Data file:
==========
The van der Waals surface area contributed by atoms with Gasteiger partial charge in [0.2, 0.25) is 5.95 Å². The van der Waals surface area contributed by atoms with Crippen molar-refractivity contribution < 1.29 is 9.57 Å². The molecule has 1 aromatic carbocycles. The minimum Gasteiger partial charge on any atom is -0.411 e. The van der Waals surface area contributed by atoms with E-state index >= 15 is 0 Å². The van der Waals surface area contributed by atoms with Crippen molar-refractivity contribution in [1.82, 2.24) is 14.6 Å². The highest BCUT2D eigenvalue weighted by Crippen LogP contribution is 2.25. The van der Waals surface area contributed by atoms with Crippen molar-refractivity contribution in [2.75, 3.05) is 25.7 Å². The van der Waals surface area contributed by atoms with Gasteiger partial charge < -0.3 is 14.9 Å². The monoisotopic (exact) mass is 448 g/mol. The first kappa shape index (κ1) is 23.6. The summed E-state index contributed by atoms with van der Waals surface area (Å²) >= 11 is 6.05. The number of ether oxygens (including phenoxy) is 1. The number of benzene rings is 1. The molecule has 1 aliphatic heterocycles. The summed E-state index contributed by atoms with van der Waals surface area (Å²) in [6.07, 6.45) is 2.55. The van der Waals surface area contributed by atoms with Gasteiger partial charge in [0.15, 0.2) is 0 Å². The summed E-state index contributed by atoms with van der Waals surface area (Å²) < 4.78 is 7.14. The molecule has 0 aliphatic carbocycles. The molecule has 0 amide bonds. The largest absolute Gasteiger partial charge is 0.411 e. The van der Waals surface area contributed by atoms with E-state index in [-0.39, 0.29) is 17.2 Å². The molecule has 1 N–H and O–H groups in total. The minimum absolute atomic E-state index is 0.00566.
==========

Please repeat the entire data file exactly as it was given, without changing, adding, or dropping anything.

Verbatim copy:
The van der Waals surface area contributed by atoms with Gasteiger partial charge in [0.2, 0.25) is 5.95 Å². The van der Waals surface area contributed by atoms with Crippen molar-refractivity contribution < 1.29 is 9.57 Å². The molecule has 1 aromatic carbocycles. The minimum Gasteiger partial charge on any atom is -0.411 e. The van der Waals surface area contributed by atoms with E-state index >= 15 is 0 Å². The van der Waals surface area contributed by atoms with Crippen molar-refractivity contribution in [1.82, 2.24) is 14.6 Å². The highest BCUT2D eigenvalue weighted by Crippen LogP contribution is 2.25. The van der Waals surface area contributed by atoms with Crippen molar-refractivity contribution in [2.75, 3.05) is 25.7 Å². The van der Waals surface area contributed by atoms with Gasteiger partial charge < -0.3 is 14.9 Å². The monoisotopic (exact) mass is 448 g/mol. The first kappa shape index (κ1) is 23.6. The summed E-state index contributed by atoms with van der Waals surface area (Å²) >= 11 is 6.05. The number of ether oxygens (including phenoxy) is 1. The number of benzene rings is 1. The molecule has 1 aliphatic heterocycles. The summed E-state index contributed by atoms with van der Waals surface area (Å²) in [6.07, 6.45) is 2.55. The van der Waals surface area contributed by atoms with Gasteiger partial charge in [0.15, 0.2) is 0 Å². The summed E-state index contributed by atoms with van der Waals surface area (Å²) < 4.78 is 7.14. The molecule has 0 aliphatic carbocycles. The molecule has 0 amide bonds. The largest absolute Gasteiger partial charge is 0.411 e. The van der Waals surface area contributed by atoms with E-state index in [-0.39, 0.29) is 17.2 Å². The molecule has 1 N–H and O–H groups in total. The minimum absolute atomic E-state index is 0.00566.